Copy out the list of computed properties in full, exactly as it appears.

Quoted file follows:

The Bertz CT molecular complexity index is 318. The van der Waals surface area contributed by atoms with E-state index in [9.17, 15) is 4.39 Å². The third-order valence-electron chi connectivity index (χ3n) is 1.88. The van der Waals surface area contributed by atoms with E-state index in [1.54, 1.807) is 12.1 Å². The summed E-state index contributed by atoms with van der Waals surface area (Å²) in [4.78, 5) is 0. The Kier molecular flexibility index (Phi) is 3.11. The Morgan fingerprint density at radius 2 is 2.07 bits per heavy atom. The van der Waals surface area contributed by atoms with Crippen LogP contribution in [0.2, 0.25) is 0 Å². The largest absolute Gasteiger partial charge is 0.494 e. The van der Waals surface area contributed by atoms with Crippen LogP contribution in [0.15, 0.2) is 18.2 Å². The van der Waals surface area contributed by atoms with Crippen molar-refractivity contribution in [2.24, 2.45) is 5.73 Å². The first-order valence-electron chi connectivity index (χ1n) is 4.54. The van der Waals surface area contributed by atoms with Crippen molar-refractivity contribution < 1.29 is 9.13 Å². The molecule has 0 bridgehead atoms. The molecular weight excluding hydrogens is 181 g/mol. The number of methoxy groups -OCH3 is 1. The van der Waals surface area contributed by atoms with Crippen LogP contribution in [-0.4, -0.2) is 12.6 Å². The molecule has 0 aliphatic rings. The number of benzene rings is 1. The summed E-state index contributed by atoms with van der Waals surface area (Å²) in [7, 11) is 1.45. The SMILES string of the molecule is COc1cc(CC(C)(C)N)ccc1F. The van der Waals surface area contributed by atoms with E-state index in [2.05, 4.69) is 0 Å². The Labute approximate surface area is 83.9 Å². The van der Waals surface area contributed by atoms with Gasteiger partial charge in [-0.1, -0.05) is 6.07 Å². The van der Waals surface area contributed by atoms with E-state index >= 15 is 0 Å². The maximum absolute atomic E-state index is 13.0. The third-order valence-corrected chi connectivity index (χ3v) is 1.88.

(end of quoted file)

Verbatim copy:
The Bertz CT molecular complexity index is 318. The van der Waals surface area contributed by atoms with E-state index in [9.17, 15) is 4.39 Å². The third-order valence-electron chi connectivity index (χ3n) is 1.88. The van der Waals surface area contributed by atoms with E-state index in [1.54, 1.807) is 12.1 Å². The summed E-state index contributed by atoms with van der Waals surface area (Å²) in [4.78, 5) is 0. The Kier molecular flexibility index (Phi) is 3.11. The Morgan fingerprint density at radius 2 is 2.07 bits per heavy atom. The van der Waals surface area contributed by atoms with Crippen LogP contribution in [0.2, 0.25) is 0 Å². The largest absolute Gasteiger partial charge is 0.494 e. The van der Waals surface area contributed by atoms with Crippen LogP contribution in [0.15, 0.2) is 18.2 Å². The van der Waals surface area contributed by atoms with Crippen molar-refractivity contribution in [2.24, 2.45) is 5.73 Å². The first-order valence-electron chi connectivity index (χ1n) is 4.54. The van der Waals surface area contributed by atoms with Crippen molar-refractivity contribution < 1.29 is 9.13 Å². The molecule has 0 bridgehead atoms. The molecular weight excluding hydrogens is 181 g/mol. The number of methoxy groups -OCH3 is 1. The van der Waals surface area contributed by atoms with Crippen LogP contribution in [-0.4, -0.2) is 12.6 Å². The molecule has 0 aliphatic rings. The number of benzene rings is 1. The summed E-state index contributed by atoms with van der Waals surface area (Å²) in [7, 11) is 1.45. The SMILES string of the molecule is COc1cc(CC(C)(C)N)ccc1F. The van der Waals surface area contributed by atoms with E-state index in [2.05, 4.69) is 0 Å². The Labute approximate surface area is 83.9 Å². The van der Waals surface area contributed by atoms with Gasteiger partial charge in [-0.1, -0.05) is 6.07 Å². The van der Waals surface area contributed by atoms with E-state index >= 15 is 0 Å². The maximum absolute atomic E-state index is 13.0. The third-order valence-corrected chi connectivity index (χ3v) is 1.88.